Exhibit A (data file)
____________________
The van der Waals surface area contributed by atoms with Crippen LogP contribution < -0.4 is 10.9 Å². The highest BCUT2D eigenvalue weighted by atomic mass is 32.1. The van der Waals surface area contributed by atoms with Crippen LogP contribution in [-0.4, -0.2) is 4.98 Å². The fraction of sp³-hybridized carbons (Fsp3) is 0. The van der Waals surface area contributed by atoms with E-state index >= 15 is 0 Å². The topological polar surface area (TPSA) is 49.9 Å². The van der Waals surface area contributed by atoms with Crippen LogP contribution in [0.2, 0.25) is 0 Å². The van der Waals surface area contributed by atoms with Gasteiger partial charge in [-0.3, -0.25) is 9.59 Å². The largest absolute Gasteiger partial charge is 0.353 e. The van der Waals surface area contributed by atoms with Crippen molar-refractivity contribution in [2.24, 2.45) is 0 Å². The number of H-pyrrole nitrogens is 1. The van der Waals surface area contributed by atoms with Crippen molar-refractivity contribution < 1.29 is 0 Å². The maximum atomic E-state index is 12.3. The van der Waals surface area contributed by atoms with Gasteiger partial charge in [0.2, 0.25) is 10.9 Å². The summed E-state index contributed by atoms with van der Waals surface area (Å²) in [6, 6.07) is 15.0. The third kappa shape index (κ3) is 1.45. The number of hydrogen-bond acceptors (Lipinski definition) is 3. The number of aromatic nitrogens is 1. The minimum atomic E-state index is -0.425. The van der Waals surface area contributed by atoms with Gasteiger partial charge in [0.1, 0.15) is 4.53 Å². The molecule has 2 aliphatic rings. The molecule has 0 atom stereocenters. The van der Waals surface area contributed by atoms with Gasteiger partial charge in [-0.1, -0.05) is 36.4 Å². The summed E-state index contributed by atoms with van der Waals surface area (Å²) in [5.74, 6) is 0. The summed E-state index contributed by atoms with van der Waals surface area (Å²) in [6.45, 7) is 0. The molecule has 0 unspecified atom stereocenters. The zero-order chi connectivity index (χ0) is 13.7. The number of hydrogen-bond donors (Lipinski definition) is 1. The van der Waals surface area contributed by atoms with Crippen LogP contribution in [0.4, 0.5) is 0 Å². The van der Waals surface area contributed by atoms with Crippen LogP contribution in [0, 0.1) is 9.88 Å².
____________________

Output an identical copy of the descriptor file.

The van der Waals surface area contributed by atoms with Crippen LogP contribution < -0.4 is 10.9 Å². The highest BCUT2D eigenvalue weighted by atomic mass is 32.1. The van der Waals surface area contributed by atoms with Crippen LogP contribution in [-0.4, -0.2) is 4.98 Å². The fraction of sp³-hybridized carbons (Fsp3) is 0. The van der Waals surface area contributed by atoms with E-state index >= 15 is 0 Å². The topological polar surface area (TPSA) is 49.9 Å². The van der Waals surface area contributed by atoms with Crippen LogP contribution in [0.2, 0.25) is 0 Å². The van der Waals surface area contributed by atoms with Gasteiger partial charge in [-0.3, -0.25) is 9.59 Å². The largest absolute Gasteiger partial charge is 0.353 e. The van der Waals surface area contributed by atoms with Crippen molar-refractivity contribution in [2.24, 2.45) is 0 Å². The number of H-pyrrole nitrogens is 1. The van der Waals surface area contributed by atoms with Crippen molar-refractivity contribution < 1.29 is 0 Å². The maximum atomic E-state index is 12.3. The van der Waals surface area contributed by atoms with Gasteiger partial charge in [0.2, 0.25) is 10.9 Å². The summed E-state index contributed by atoms with van der Waals surface area (Å²) in [6, 6.07) is 15.0. The third kappa shape index (κ3) is 1.45. The number of hydrogen-bond acceptors (Lipinski definition) is 3. The number of aromatic nitrogens is 1. The minimum atomic E-state index is -0.425. The van der Waals surface area contributed by atoms with Gasteiger partial charge in [0.1, 0.15) is 4.53 Å². The molecule has 2 aliphatic rings. The molecule has 0 atom stereocenters. The van der Waals surface area contributed by atoms with Gasteiger partial charge in [-0.1, -0.05) is 36.4 Å². The summed E-state index contributed by atoms with van der Waals surface area (Å²) in [5.74, 6) is 0. The summed E-state index contributed by atoms with van der Waals surface area (Å²) in [6.45, 7) is 0. The molecule has 0 unspecified atom stereocenters. The zero-order chi connectivity index (χ0) is 13.7. The number of hydrogen-bond donors (Lipinski definition) is 1. The van der Waals surface area contributed by atoms with Crippen LogP contribution in [0.4, 0.5) is 0 Å². The van der Waals surface area contributed by atoms with Crippen LogP contribution in [0, 0.1) is 9.88 Å².